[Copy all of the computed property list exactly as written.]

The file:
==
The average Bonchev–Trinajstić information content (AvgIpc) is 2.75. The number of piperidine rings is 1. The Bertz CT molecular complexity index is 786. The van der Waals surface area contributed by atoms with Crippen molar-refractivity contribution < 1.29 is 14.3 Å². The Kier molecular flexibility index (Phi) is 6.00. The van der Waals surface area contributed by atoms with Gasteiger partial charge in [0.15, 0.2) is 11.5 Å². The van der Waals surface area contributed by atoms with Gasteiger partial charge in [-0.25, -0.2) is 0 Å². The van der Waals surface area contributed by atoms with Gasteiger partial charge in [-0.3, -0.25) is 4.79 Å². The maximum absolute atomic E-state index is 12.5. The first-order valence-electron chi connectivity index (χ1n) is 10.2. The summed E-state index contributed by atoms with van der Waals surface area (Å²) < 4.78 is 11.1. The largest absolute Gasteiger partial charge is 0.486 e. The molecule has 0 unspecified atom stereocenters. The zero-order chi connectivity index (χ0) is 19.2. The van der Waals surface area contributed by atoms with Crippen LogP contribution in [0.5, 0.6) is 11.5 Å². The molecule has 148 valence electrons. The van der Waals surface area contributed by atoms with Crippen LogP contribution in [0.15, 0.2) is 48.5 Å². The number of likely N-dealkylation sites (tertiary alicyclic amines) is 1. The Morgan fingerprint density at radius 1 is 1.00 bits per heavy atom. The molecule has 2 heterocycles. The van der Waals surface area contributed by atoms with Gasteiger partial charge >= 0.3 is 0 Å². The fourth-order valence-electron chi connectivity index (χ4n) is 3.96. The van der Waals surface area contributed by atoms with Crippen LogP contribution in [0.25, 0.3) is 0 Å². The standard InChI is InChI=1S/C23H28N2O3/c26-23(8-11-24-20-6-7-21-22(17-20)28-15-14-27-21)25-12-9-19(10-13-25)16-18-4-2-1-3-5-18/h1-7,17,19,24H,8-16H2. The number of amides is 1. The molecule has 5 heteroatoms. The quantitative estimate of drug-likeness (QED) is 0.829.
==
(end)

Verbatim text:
The average Bonchev–Trinajstić information content (AvgIpc) is 2.75. The number of piperidine rings is 1. The Bertz CT molecular complexity index is 786. The van der Waals surface area contributed by atoms with Crippen molar-refractivity contribution < 1.29 is 14.3 Å². The Kier molecular flexibility index (Phi) is 6.00. The van der Waals surface area contributed by atoms with Gasteiger partial charge in [0.15, 0.2) is 11.5 Å². The van der Waals surface area contributed by atoms with Gasteiger partial charge in [-0.25, -0.2) is 0 Å². The van der Waals surface area contributed by atoms with Gasteiger partial charge in [-0.3, -0.25) is 4.79 Å². The maximum absolute atomic E-state index is 12.5. The first-order valence-electron chi connectivity index (χ1n) is 10.2. The summed E-state index contributed by atoms with van der Waals surface area (Å²) < 4.78 is 11.1. The largest absolute Gasteiger partial charge is 0.486 e. The molecule has 0 unspecified atom stereocenters. The zero-order chi connectivity index (χ0) is 19.2. The van der Waals surface area contributed by atoms with Crippen LogP contribution in [0.5, 0.6) is 11.5 Å². The molecule has 148 valence electrons. The van der Waals surface area contributed by atoms with Crippen LogP contribution in [0.15, 0.2) is 48.5 Å². The number of likely N-dealkylation sites (tertiary alicyclic amines) is 1. The Morgan fingerprint density at radius 1 is 1.00 bits per heavy atom. The molecule has 2 heterocycles. The van der Waals surface area contributed by atoms with Gasteiger partial charge >= 0.3 is 0 Å². The fourth-order valence-electron chi connectivity index (χ4n) is 3.96. The van der Waals surface area contributed by atoms with Crippen LogP contribution in [0.25, 0.3) is 0 Å². The standard InChI is InChI=1S/C23H28N2O3/c26-23(8-11-24-20-6-7-21-22(17-20)28-15-14-27-21)25-12-9-19(10-13-25)16-18-4-2-1-3-5-18/h1-7,17,19,24H,8-16H2. The number of amides is 1. The molecule has 5 heteroatoms. The quantitative estimate of drug-likeness (QED) is 0.829.